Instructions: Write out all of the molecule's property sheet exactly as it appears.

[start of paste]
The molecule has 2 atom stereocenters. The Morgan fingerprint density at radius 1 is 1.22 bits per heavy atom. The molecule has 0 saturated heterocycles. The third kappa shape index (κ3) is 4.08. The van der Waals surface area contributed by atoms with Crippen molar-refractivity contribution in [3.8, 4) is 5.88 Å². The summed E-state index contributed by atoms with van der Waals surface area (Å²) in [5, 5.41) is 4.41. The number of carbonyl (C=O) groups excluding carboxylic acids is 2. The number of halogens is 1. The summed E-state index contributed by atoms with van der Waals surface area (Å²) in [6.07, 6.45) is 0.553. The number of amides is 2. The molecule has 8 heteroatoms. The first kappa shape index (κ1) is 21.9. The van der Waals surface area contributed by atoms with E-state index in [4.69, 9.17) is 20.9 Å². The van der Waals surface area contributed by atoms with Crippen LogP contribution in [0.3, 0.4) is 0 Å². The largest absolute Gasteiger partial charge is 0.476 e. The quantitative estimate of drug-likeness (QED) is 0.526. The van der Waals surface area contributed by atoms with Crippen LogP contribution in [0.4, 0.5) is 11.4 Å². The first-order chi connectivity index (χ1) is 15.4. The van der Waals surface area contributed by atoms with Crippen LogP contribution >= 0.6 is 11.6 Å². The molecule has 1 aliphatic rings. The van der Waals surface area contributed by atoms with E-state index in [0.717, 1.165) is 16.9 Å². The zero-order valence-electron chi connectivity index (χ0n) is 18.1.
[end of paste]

The molecule has 2 atom stereocenters. The Morgan fingerprint density at radius 1 is 1.22 bits per heavy atom. The molecule has 0 saturated heterocycles. The third kappa shape index (κ3) is 4.08. The van der Waals surface area contributed by atoms with Crippen molar-refractivity contribution in [3.8, 4) is 5.88 Å². The summed E-state index contributed by atoms with van der Waals surface area (Å²) in [5, 5.41) is 4.41. The number of carbonyl (C=O) groups excluding carboxylic acids is 2. The number of halogens is 1. The summed E-state index contributed by atoms with van der Waals surface area (Å²) in [6.07, 6.45) is 0.553. The number of amides is 2. The molecule has 8 heteroatoms. The first kappa shape index (κ1) is 21.9. The van der Waals surface area contributed by atoms with E-state index in [4.69, 9.17) is 20.9 Å². The van der Waals surface area contributed by atoms with Crippen LogP contribution in [0.3, 0.4) is 0 Å². The largest absolute Gasteiger partial charge is 0.476 e. The quantitative estimate of drug-likeness (QED) is 0.526. The van der Waals surface area contributed by atoms with Crippen LogP contribution in [0.4, 0.5) is 11.4 Å². The first-order chi connectivity index (χ1) is 15.4. The van der Waals surface area contributed by atoms with Crippen LogP contribution >= 0.6 is 11.6 Å². The molecule has 1 aliphatic rings. The van der Waals surface area contributed by atoms with E-state index in [0.717, 1.165) is 16.9 Å². The zero-order valence-electron chi connectivity index (χ0n) is 18.1.